Adoptive family will need to be prepared to complete an Application for Services, provide an original signed notarized copy of the home study along with supporting documentation and meet other agency requirements to become approved for Outreach situations. The Application for Services in the Outreach Program does NOT require agency fees until you are matched. For more information on the programs available, contact Act of Love Adoption Agency at outreach@aactofloveadoptions.com.

Will I be judged by those around me, if I choose to place my baby for adoption?

This is a very common fear among birth parents. It takes a lot of courage to even to come to the decision to consider placing a baby for adoption. When family, friends or peers start expressing their opinions, it can make the decision even more difficult. The counseling that is available along with an adoption plan will be of great assistance in working with these kind of issues.

A courageous birth mother was asked her feeling about feeling judgment from the people around her. Here is how she responded, “I did feel some pressure from my parents, but it did not in any way affect my choice. I didn’t feel any judgment from anyone, but I knew it was there on many levels from many people, some good and some bad. I did not get any negative judgment to my face simply because I didn’t leave any room for it, but people did judge behind my back. I was very open during my pregnancy about making and having an adoption plan. People would ask what I was going to name him and I would tell them whatever his parents choose for him. I got a lot of weird looks from people, but more out of curiosity rather than judgment. I was actually quite surprised by the amount of people that actually embraced it and how many people had stories of how adoption had touched their lives.”

So the judgment can go two ways; positive or negative. As you start to share your adoption plan with the people around you, you will probably be surprised by how many people have been influenced by adoption, whether it be that they are adopted, know someone who has placed a child for adoption, have family members or friends who have adopted, etc. As you make a plan to place your baby for adoption, prepare yourself by receiving the appropriate counseling. Adoption touches so many lives and by choosing to place, you are becoming an angel to an adoptive family.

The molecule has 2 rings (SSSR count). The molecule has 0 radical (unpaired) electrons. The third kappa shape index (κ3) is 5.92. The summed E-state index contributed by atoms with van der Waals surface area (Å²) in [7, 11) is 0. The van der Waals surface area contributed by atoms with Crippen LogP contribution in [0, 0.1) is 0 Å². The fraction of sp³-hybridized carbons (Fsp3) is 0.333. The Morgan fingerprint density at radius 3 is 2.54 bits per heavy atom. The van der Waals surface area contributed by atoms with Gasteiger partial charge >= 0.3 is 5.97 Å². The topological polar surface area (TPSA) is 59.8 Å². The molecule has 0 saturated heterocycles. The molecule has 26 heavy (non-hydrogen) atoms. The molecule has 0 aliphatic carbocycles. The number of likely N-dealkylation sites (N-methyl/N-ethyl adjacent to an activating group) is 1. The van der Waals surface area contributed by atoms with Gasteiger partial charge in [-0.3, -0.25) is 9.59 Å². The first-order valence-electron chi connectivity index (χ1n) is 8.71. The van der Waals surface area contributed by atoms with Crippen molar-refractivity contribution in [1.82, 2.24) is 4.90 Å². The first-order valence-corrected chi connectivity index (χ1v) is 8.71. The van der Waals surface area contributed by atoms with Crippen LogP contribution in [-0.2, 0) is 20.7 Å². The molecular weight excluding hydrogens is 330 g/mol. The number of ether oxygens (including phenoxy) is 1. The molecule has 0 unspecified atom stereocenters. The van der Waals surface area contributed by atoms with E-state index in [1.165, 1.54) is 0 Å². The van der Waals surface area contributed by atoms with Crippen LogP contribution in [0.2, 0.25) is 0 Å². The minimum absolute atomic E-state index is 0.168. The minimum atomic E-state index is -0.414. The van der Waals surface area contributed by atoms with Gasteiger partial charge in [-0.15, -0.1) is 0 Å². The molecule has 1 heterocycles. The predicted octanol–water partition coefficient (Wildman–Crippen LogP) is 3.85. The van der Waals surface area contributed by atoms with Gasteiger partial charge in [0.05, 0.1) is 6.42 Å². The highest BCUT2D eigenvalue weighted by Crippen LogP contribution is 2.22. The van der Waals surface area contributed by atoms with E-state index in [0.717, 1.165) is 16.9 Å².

Understanding and Dealing with Your Child’s Feelings of Loss and Grief

Even when a child has been adopted as an infant, the knowledge of having been adopted will still have a profound effect on him. Indeed, no adoption is without loss, especially on the part of the child and the birthparents. Even in an open adoption where a child can have contact with the birthparents and ask questions, these feelings of loss may still be present.

These feelings may be rooted on the perception that he was “given away”, his loss of relationship with his natural parents, as well as, his birth siblings and other members of his extended family. The loss may also spring from a feeling of being disconnected with the family that adopted him.

Indeed, an adoption with A Act of Love Adoptions involves loss in various levels and areas. Thus, any feelings of grief would only be natural. What is important is how you as a parent are able to help your child deal with these feelings. Here are some things to bear in mind as you help your child with his emotions:
– Understand where your child is coming from. Rather than attempting to gloss over your child’s emotions or denying their validity, try to provide a safe refuge for your child as he explores and expresses his feelings.
– Determine whether your child wants to talk or needs some space. This is where your parenting skills and your knowledge of your child come into play. Do you feel that you need to draw him out by gently opening the door for a discussion? Or, do you feel that now is the time to give him the space he needs to process his feelings?
– Open the lines of communication. Let your child know that you are there if and when he wants to talk about it. You can say, “If you have any questions or if you want to talk about your adoption, I will be glad to sit down with you.”
– Do not take it personally. Your child’s feelings of loss do not necessarily mean that you are being a bad parent. In the same way, grieving what he has lost does not necessarily mean that he is regretful for what he now has. As your child expresses what he feels, try not to feel defensive or even annoyed at some of his questions.